Welcome to StopNestleWaters.org.
It’s a gathering point for rural citizens fighting to preserve control of their water supplies and local economies from Nestle – the world’s largest food and beverage company.
It’s information. It’s conversation. And yes, it’s definitely grassroots.
Why are we targeting Nestle Waters?
- Because Nestle’s predatory tactics in rural communities divide small towns and pit residents against each other.
- Because Nestle reaps huge profits from the water they extract from rural communities – which are left to deal with the damage to watersheds, increases in pollution and the loss of their quiet rural lifestyle
- Because Nestle has a pattern of bludgeoning small communities and opponents with lawsuits and interfering in local elections to gain control of local water supplies.
- Because the environmental consequences of bottled water on our atmosphere, watersheds and landfills are simply too big to ignore.
McCloud, CA: Home of the World’s Biggest Bottling Plant??
Since 2003, citizens of the tiny town of McCloud have been bravely fighting Nestle’s plans for a one-million sq. ft. bottling plant – the largest water bottling plant in the United States.
The contract was negotiated in secret and signed by the McCloud Services District without public input.
Not surprisingly, the resulting deal was so lopsided, it looked as if Nestle’s lawyers negotiated both sides.
It would have granted Nestle defacto control of McCloud’s water for 100 years, yet Nestle would have paid almost nothing for the water they turned around and sold at above-gasoline prices.
Nestle also interfered in the local election (they funded the campaigns of pro-Nestle candidates), and in a clear attempt to intimidate opponents, had their legal hit squad subpoena the private financial records of Nestle opponents.
Is Nestle a good corporate citizen in McCloud? Apparently not if you oppose them.
In 2009, Nestle finally abandoned plans to build their water bottling plant, opting to build in Sacramento, CA instead.
Suing Fryeburg, ME
In Maine, Nestle has repeatedly sued (5 times and counting) the tiny rural town of Fryeburg – a clear attempt to litigate the tiny town into insolvency, winning the right to tap the local aquifer by default.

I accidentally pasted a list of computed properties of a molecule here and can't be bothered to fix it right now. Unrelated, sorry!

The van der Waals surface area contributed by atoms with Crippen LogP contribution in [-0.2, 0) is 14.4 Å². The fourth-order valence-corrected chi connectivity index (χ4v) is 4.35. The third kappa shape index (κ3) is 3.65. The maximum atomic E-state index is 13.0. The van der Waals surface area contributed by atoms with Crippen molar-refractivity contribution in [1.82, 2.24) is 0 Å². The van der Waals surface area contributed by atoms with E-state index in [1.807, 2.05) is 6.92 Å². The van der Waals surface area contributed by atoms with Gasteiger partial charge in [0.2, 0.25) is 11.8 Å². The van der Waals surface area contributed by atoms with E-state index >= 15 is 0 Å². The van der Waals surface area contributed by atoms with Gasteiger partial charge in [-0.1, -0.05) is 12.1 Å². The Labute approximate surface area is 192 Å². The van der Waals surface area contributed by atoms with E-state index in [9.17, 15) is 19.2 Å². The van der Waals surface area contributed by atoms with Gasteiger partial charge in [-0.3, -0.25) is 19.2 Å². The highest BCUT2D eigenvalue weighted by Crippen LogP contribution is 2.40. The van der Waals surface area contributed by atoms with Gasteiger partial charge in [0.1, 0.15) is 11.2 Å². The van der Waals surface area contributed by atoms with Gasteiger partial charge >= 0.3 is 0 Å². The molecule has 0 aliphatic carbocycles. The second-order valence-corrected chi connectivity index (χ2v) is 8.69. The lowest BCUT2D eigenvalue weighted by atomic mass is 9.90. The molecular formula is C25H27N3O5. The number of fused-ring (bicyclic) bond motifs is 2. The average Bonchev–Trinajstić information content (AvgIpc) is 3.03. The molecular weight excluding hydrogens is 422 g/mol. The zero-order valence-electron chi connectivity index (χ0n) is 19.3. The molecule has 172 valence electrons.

Because the town’s planning commission – and a majority of its citizens – said “no” to Nestle’s proposed 24/7 water pumping station (which returned little economic value to the town) and its accompanying traffic, noise, and pollution.
Those silly residents.
That’s how Nestle’s lawyers found themselves arguing before the Maine State Supreme Court – where they said a Maine town’s refusal to throw open its water supply interfered with Nestle’s “right” to grow their market share (You can see the Nestle lawyers arguing the case in this YouTube video).
No. It doesn’t look like it from here either.
Damaging Watersheds in Mecosta County, MI
In Michigan, Nestle – despite repeatedly proclaiming themselves “good corporate neighbors” who would never damage a watershed – were ordered to reduce pumping after courts repeatedly found Nestle was damaging a local watershed.
Sadly, these are simply highlights; the list of Nestle’s transgressions against rural communities and watersheds includes communities from the Northwest, Michigan, Maine, Florida and Canada.
It’s not all roses for Nestle
While Nestle’s water mining operations remain hugely profitable, the backlash against bottled water’s harmful environmental effects and Nestle’s abuses of rural water supplies is hitting them right in the corporate pocketbook.
- After years of rapid growth – Nestle Water’s revenues are on the decline
- Nestle’s suffered legal setbacks, denting their carefully-cultivated corporate image as an environmentally sensitive company
- Nestle’s been summarily kicked out of several rural communities, including Enumclaw, WA and Kennebunk, Maine
- Nestle was forced to scale back plans for their plant in McCloud, and then – in the full glare of the media spotlight – canceled the contract entirely (they’ll be making another offer to the town)
- Nestle was also forced to admit their chants of “no environmental damage” were largely crap in the case of McCloud – they had done zero environmental monitoring of the watershed they wanted to tap
Still, Nestle’s not going quietly. Mining water for almost nothing and re-selling at a price higher than gasoline is simply too profitable to let go.
Rather than reform their business model – which involves pitting residents of rural communities against each other – their solution is to simply hire more PR professionals.
Apparently, increasing the public relations budget is far easier than doing the right thing.
That’s what StopNestleWaters.org is all about.
We’re using the community-building powers of the Internet to counter Nestle’s big-dollar PR/legal/marketing legions.
The goal? Return control of local water supplies to local communities.
We invite you to join us – right here, right now – as we fight to Stop Nestle Waters.